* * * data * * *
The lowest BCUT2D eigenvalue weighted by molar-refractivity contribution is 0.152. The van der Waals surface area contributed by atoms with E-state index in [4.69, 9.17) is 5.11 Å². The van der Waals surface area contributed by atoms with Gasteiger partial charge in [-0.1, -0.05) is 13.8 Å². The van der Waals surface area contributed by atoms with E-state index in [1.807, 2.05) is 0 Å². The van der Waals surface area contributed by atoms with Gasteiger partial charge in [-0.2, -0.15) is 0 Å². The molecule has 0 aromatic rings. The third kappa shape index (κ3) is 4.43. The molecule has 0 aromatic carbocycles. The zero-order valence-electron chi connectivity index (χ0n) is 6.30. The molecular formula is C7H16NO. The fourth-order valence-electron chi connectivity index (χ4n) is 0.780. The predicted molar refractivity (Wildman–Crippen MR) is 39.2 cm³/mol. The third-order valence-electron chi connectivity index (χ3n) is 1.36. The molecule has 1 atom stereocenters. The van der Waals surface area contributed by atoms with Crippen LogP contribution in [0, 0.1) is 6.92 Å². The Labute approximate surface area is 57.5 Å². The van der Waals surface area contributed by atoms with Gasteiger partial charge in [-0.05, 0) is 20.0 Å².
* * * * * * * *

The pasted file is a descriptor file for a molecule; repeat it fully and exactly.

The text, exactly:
The lowest BCUT2D eigenvalue weighted by molar-refractivity contribution is 0.152. The van der Waals surface area contributed by atoms with E-state index in [4.69, 9.17) is 5.11 Å². The van der Waals surface area contributed by atoms with Gasteiger partial charge in [-0.1, -0.05) is 13.8 Å². The van der Waals surface area contributed by atoms with E-state index in [1.807, 2.05) is 0 Å². The van der Waals surface area contributed by atoms with Gasteiger partial charge in [-0.2, -0.15) is 0 Å². The molecule has 0 aromatic rings. The third kappa shape index (κ3) is 4.43. The molecule has 0 aromatic carbocycles. The zero-order valence-electron chi connectivity index (χ0n) is 6.30. The molecular formula is C7H16NO. The fourth-order valence-electron chi connectivity index (χ4n) is 0.780. The predicted molar refractivity (Wildman–Crippen MR) is 39.2 cm³/mol. The third-order valence-electron chi connectivity index (χ3n) is 1.36. The molecule has 1 atom stereocenters. The van der Waals surface area contributed by atoms with Crippen LogP contribution in [0, 0.1) is 6.92 Å². The Labute approximate surface area is 57.5 Å². The van der Waals surface area contributed by atoms with Gasteiger partial charge in [-0.05, 0) is 20.0 Å².